Players of the 2020 reboot of “Microsoft Flight Simulator” have the ability to travel straight to the world’s wonders in minutes. It’s a spectacular experience to fly over the Pyramids of Giza, the Grand Canyon, or The Great Wall of China. But it’s more spectacular to fly over Brazil’s Lagoa Nova Airport because it’s currently an impossibly deep chasm.

The airport is unmissable—it’s a giant hole in the ground, available to be taken off from and landed at in-game. The distorted landscape careens downwards, its grass textures a complete mismatch with its canyon-like geometry. Buildings stick out of the pit like wisdom teeth. Attempting to land at the airport will almost certainly cause you to crash, glitching your camera through the landscape and showing the grid of hollow squares that sit beneath the Earth. Taking off is even harder. It’s a world wonder made exclusively for pilots.

But it wasn’t made by human hands. “Microsoft Flight Simulator”’s map, a one-to-one scale version of Earth, is built by an AI using pictures and data from Bing Maps. The world looks similar to ours from cruising altitude. From ground level, though, players have found a 212-story building in Melbourne, mysterious spires in Japan, and cosmic horror in Greenland. But these inconsistencies make the game better.

Video games are the most popular medium where immersion-breaking mistakes can actually be a good thing. A film can have a boom microphone drift into shot, a book can be riddled with grammatical errors, or a piece of clothing can be improperly threaded, for example—But unless those mistakes are purposeful or one mistake of thousands within a work, they usually make the piece worse. But well-timed bugs can be powerful; powerful enough to sustain multiple popular YouTube shows. Beyond being funny, though, glitches also remind us that the systems in life and games we hold to be completely immutable…aren’t. World-accurate results are the point of “Microsoft Flight Simulator”, but as we’ve all learned this year, they’re not the only outcome. World-accurate results sometimes feel as likely as the system breaking in “Microsoft Flight Simulator”, even if the system tries to keep running either way. Bugs are another way humanity breaks free from the cold rules of games and uses them to tell stories. Without them, games wouldn’t be the accurate reflection of systems think of them as—and they would be a lot more boring, too.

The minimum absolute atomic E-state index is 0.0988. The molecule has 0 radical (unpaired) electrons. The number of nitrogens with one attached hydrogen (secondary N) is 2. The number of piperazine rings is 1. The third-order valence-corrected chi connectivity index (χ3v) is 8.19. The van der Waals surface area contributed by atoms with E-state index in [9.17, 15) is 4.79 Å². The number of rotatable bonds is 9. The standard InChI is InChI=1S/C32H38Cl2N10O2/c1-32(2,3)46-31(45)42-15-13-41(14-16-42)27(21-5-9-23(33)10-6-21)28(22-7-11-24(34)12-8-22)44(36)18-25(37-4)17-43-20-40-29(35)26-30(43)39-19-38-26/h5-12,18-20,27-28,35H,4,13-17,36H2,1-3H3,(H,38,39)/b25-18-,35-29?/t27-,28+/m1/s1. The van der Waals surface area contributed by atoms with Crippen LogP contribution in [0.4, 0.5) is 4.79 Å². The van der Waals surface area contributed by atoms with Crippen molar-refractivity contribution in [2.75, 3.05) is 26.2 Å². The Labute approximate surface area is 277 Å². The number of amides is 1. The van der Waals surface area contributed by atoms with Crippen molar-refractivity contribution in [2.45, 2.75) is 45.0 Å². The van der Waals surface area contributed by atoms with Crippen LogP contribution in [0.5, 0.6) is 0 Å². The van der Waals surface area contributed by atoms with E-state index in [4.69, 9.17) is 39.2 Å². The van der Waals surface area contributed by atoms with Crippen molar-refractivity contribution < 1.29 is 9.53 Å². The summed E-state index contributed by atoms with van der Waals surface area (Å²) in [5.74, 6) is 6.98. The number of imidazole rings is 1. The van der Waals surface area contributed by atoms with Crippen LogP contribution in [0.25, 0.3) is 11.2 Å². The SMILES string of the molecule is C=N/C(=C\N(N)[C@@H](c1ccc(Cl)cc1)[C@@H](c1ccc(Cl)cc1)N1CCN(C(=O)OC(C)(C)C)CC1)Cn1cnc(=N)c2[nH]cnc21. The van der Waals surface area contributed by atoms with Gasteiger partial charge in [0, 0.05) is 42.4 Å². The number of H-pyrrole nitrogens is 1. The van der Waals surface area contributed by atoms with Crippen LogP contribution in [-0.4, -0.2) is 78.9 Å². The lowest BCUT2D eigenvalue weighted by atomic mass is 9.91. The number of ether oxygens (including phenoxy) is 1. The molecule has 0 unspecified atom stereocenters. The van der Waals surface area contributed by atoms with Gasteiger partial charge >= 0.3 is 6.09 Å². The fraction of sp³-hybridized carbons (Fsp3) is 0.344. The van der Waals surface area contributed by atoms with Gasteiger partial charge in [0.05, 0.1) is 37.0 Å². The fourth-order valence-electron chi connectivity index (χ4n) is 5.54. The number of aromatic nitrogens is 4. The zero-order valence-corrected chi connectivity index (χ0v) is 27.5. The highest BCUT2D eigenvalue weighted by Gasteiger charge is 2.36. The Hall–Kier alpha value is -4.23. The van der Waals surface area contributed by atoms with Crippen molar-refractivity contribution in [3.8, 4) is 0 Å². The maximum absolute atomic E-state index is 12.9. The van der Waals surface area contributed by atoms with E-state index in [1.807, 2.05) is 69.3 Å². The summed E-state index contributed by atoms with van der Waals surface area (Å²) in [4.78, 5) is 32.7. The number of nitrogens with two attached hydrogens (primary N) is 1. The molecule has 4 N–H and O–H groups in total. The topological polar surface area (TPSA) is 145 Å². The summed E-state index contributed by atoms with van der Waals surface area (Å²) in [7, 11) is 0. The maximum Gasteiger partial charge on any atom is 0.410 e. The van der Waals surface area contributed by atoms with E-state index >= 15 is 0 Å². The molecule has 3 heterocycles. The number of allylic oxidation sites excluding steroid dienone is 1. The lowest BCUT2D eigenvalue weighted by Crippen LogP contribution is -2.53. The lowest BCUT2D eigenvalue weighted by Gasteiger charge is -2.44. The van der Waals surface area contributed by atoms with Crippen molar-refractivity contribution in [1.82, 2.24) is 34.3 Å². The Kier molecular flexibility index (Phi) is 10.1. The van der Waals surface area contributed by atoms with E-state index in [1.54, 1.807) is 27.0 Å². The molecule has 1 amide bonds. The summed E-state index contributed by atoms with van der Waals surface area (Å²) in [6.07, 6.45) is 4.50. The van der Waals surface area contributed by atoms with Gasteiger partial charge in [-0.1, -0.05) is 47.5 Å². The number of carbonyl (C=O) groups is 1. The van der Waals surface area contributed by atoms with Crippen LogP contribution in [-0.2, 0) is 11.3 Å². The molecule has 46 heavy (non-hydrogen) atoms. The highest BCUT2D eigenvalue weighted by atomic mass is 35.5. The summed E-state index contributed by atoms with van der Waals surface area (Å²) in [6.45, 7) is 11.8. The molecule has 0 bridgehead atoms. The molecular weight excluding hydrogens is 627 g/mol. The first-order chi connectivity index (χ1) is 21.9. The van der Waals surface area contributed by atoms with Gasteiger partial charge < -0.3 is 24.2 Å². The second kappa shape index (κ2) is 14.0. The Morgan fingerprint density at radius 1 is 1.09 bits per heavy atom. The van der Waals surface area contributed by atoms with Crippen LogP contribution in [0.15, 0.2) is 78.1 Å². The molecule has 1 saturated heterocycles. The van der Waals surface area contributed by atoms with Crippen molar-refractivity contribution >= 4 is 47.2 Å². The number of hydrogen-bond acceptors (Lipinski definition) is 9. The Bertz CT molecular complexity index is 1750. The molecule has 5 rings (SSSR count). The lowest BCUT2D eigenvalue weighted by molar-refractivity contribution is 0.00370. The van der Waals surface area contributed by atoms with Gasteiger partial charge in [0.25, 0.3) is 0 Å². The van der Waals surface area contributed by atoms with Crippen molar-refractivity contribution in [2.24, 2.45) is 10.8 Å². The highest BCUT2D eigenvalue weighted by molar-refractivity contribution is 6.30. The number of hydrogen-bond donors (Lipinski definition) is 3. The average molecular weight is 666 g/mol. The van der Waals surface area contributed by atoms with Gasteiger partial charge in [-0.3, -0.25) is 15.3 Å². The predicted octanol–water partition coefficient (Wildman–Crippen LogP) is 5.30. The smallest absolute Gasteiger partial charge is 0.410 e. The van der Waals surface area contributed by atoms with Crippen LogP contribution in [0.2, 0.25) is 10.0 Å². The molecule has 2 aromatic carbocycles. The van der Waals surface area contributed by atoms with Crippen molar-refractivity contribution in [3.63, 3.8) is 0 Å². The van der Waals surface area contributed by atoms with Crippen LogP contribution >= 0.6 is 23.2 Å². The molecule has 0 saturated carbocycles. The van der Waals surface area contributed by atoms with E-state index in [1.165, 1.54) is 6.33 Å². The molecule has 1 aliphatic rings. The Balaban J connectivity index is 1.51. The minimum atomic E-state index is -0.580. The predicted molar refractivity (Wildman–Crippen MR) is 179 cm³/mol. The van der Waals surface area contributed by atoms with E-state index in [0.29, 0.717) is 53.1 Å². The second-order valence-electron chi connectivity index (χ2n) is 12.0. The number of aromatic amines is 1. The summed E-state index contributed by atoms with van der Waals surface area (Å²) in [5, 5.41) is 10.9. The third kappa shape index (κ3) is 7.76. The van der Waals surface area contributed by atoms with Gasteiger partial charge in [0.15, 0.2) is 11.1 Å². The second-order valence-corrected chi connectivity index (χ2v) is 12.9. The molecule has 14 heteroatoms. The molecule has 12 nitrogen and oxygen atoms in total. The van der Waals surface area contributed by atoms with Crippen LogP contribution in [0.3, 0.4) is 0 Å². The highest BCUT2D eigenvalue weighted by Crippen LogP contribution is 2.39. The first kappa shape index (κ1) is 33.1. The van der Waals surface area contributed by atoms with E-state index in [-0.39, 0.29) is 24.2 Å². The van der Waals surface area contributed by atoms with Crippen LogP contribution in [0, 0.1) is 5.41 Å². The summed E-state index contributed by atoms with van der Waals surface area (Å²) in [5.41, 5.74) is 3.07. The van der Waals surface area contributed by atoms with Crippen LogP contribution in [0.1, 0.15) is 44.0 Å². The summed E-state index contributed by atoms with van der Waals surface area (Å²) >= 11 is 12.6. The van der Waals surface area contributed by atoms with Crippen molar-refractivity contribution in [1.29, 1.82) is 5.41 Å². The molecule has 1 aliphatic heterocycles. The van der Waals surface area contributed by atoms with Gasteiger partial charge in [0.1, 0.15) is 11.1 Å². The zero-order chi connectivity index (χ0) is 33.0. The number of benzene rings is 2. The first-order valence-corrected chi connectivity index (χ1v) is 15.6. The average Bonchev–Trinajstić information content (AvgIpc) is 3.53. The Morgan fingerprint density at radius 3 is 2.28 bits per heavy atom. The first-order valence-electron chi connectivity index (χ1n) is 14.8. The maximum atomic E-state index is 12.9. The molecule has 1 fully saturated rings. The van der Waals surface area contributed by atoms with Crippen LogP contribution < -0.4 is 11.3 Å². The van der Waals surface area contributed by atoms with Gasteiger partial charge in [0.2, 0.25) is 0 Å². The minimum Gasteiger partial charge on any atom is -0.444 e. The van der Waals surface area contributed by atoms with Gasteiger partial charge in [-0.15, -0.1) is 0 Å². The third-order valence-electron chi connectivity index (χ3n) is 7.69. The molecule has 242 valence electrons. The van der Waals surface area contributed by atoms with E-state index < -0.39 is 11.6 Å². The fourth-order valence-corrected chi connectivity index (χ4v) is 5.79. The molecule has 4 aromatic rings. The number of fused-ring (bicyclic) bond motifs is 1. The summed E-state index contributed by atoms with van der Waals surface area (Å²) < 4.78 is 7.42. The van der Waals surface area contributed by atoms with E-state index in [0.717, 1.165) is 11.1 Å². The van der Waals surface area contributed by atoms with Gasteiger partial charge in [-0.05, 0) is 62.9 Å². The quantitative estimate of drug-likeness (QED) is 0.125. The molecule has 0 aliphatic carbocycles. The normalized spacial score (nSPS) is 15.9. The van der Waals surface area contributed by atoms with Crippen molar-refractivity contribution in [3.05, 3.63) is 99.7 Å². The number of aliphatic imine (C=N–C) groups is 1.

All of this is to say “Microsoft Flight Simulator” is a better game because it’s broken. It’s impressive to train an AI to faithfully recreate the world. But it’s more impressive to have an AI create its own world wonder, one that just so mystically happens to be the perfect tourist attraction for pilots in the same way our real wonders are tourist attractions for humans. Previously in this column, I argued, “AI Dungeon 2” condemns AI-created art, alleging it won’t ever be as good as the human-created thing. But this hole, created on accident, is its perfect counterargument—and an incredibly beautiful highlight of the power of AI and the power of strict rules in an already beautiful game about both of those things. — Quint Iverson

THE STORYTELLING MACHINE is a column about how games tell stories. Read more here.

Photo: Lagoa Nova airport in “Microsoft Flight Simulator” is a giant pit. The white blob, pictured in the upper-right, is a Cessna 172, with a real-world wingspan of approximately 36 feet.

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Quint Iverson is a rising senior at Pacific University, taking a leave of absence due to the COVID-19 pandemic. He is a major in Film and Journalism who enjoys writing about arts and entertainment.

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